The base assumption behind this new form of therapy was that women were a stigmatized social group with inherent helplessness, and that they could be trained to be more assertive, which would help them acquire status amongst their peers (Crawford, 1995: 49–52).
This assumption, however, was flawed, as there was no scientific evidence to back up the claim that women were inherently less dominant or assertive in their daily lives - Crawford believes that women might appear less assertive due to their not possessing as high-status roles in society as men, which results in women not needing to be more assertive (Crawford, 1995: 63).
is a well-known idiom, but how accurate is this linguistically?
In this essay, I will discuss possible differences in assertiveness in the English language between speakers of different genders, with a focus on societal gender norms.
During the 20th and 21st centuries, however, women have been more accepted into higher-status roles, which has brought on a paradigm shift in how women interact and talk with other people in their groups - this shift, I believe, is seen both in the attitudes of men, who now have their traditional roles as leaders threatened in a new way; and women, who might find it difficult to assume a role they never before have been able to assume.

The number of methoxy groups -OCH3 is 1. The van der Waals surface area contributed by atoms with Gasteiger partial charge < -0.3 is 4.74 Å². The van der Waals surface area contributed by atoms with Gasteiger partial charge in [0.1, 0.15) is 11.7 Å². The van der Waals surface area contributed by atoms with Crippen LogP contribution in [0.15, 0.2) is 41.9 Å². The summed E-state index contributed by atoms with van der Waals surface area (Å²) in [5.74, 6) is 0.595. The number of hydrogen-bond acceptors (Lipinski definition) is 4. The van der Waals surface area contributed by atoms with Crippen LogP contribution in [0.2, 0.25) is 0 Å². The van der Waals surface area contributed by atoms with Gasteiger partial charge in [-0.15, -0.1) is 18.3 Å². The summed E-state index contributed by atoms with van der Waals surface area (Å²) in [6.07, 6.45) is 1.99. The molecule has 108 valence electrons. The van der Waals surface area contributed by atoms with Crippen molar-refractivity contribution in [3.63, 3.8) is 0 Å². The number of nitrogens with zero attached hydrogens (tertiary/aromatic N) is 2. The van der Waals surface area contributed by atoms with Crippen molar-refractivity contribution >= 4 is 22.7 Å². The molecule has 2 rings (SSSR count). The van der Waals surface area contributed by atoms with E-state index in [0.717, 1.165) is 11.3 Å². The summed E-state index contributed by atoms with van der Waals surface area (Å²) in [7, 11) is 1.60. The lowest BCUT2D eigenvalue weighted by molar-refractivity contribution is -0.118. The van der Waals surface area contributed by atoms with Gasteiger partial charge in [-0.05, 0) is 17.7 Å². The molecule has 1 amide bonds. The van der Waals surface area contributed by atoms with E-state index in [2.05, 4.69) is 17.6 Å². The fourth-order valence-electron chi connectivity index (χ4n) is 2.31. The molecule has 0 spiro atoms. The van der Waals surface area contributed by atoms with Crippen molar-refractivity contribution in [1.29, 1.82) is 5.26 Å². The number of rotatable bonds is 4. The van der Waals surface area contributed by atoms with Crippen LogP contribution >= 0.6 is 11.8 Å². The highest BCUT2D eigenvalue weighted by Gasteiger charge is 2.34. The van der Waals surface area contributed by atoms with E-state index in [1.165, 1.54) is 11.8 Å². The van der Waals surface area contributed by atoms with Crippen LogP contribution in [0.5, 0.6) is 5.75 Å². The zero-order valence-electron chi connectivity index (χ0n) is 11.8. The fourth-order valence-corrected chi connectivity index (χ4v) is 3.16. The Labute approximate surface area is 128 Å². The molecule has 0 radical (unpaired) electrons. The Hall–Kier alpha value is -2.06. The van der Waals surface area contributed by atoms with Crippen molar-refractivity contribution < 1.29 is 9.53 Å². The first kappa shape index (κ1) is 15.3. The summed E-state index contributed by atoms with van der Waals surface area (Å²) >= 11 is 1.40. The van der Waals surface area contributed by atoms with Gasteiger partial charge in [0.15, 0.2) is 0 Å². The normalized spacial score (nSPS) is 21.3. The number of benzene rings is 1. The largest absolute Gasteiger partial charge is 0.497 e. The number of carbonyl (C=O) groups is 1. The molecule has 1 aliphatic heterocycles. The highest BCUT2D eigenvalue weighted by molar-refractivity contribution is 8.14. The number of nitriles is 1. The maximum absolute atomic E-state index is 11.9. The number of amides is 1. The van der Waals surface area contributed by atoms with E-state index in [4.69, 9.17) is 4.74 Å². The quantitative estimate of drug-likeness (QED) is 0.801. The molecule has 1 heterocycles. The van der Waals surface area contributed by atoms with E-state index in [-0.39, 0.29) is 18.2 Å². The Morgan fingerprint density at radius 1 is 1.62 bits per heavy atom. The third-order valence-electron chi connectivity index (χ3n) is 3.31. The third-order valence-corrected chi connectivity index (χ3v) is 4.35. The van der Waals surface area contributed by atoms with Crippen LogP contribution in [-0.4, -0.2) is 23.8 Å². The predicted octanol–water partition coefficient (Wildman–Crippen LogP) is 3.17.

Another point to bring up is that male linguistic behaviour has commonly been seen as the norm, whereas female behaviour is the ‘deviation’ (Crawford, 1995: 9; Goddard & Patterson, 2000: 86).
I am acutely aware of this not being the entire truth, and would therefore like to pose the following question to you, the reader: What happens to this perceived linguistic assertiveness with people who do not conform to this traditional sense of gender dichotomy, for instance transgendered people?
The subject of gender and language use is vast and complicated, and one should not assume to understand this complicated matter after reading just this essay - the list of references below forms a structurally fairly sound base for reading about the matter, and I would highly recommend looking into the specifics of gendered language use, as detailed for example in Crawford’s work.
Furthermore, these studies often focus only on gender difference, not similarities, as well as portraying women as a deviation from the linguistic norm, the masculine way of speaking - something I will explore later on in this essay.
The latter is exemplified by Goddard and Patterson (2000): (1922) (…) His chapter on sex differences in language speaks volumes by its title: ‘The Woman’.